Color is not the central issue here at all…. Collge football is about winning and if a coach cant win consistenly (percieved or not) then he wont get hired.

  9. Good coaches will rise to the top regardless of color and be hired/promoted accordingly. If you think a school would pass up a coach that could bring winning ways to their program based on color, you’re crazy!

    It happens all the time. Maybe you can explain to me how Ole Miss could hire someone like Ed Orgeron while not even extending the courtesy of an interview to someone like Rodney Garner, who had a similar resume to that of Orgeron’s at the time.

    It’s not a matter of overt racism we’re dealing with here. It’s just that a lot of AD’s don’t even think about it. Getting them involved in a process where they begin to realize that they haven’t been as open in evaluation as they could be is a useful step, I think.

    And if a minority coach thinks he’s being treated insincerely by an AD, there’s nothing making him accept an invitation to interview, is there?

  10. You’re right, what we need are more coaches like these ones who have a combined .361 winning percentage (52-92).

    Awesome argument.

    Do I assume from the point you’re making here that all minority coaches make poor head coaches, or at least worse head coaches than do white coaches?

    We live in a world where Hal Mumme (career D-1 record: 40-66) gets head coaching slots at two schools after what happened at Kentucky. Do you really think there aren’t alternatives to coaches like that getting recycled?

    And, you’re right, it’s certainly a reflection on Sly Croom’s coaching ability that he didn’t have MSU bowl eligible from the get-go. After all, Jackie Sherrill left that program in such terrific shape when he departed.

  11. Hobnail_Boot

    Do I assume from the point you’re making here that all minority coaches make poor head coaches, or at least worse head coaches than do white coaches?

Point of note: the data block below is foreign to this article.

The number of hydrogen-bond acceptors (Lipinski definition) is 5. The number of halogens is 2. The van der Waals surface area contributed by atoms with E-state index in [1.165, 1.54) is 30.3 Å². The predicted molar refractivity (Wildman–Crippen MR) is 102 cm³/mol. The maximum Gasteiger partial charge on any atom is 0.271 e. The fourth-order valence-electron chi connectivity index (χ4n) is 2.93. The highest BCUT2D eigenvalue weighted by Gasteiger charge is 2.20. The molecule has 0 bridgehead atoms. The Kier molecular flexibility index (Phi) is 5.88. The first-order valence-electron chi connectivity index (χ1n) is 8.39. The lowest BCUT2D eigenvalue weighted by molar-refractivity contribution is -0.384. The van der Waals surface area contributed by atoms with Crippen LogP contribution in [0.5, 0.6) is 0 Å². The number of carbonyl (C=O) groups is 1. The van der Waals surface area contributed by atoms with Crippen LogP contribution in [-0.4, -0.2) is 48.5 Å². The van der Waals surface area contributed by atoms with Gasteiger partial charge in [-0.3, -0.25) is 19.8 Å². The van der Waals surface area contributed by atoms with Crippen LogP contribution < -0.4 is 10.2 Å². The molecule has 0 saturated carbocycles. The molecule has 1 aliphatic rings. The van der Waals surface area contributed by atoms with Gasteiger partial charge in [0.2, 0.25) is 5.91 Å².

My point is that they’re subpar coaches. I could care less what their ethnicity is.

  12. So why do you believe that speaking with more minority coaches will generate “more coaches like these”?

    If there are qualified minority candidates out there, shouldn’t they have the opportunity to interview?

  13. Will

    I don’t think you can make the argument that all of these coaches are sub-par until you put them in reasonable situations and see how well they do. I don’t think there are a lot of coaches out there who envy the positions these coaches are in. Put Randy Shannon in at Miami in 2001 instead of now and then judge him. Put Sly Croom at Alabama instead of Miss. St. 4 years ago and then judge him.

    The point is, there are plenty of non-minority coaches that stink up the joint as well (Charlie Weis, anyone?) so if the ADs and presidents aren’t going to make a concerted effort to hire fairly and impartially, someone might need to make them.

  14. The point is, there are plenty of non-minority coaches that stink up the joint as well (Charlie Weis, anyone?) so if the ADs and presidents aren’t going to make a concerted effort to hire fairly and impartially, someone might need to make them.

    Which is the essence of the argument in my post. Better that the presidents and ADs come up with reasonable steps that would lead to greater minority participation than to have it imposed on them by the Feds…

  15. HVLDawg

    Senator…thanks for the dialogue.

    For 25+ years SEC football has been competed by a majority of black players. Look at how white the entire SEC coaching staff is – assistants and all. Something’s going on.

  16. Hobnail_Boot

    I think you and I agree at the core, Senator. I just take issue with anyone lumping the current black head coaches together. When lumped together, they are ‘black coaches’.

    Reminds me of the whole ‘black quarterback’ thing a while back with Doug Williams. Now you rarely hear that any more. The question as it pertains to head coaches in football is what will it take for us to get to the point where we are today w/r/t ‘black quarterbacks’?

  17. Bryan

    No matter what perceived issues there are with the racial makeup of coaches in college football, mandating a team interview somone because of the color of their skin is simply wrong. I can’t believe we’re even talking about it. What’s next – mandating teams must interview one black, one white, one asian, one hispanic, one native american, etc.? Attempting to fix perceived racial inequalities is a slippery slope I don’t think we need to head down. With that said, should all coaches regardless of color be given a fair opportunity at a position? Absolutely. Forcing a quota candidate on a team is no way to go about this however.

  18. Forcing a quota candidate on a team is no way to go about this however.

    Bryan, the point here is that if the schools agree to it, they’re not being forced. If Congress votes to make them do it, a la Title IX, they are.

    Which do you think is better for the schools and the coaches?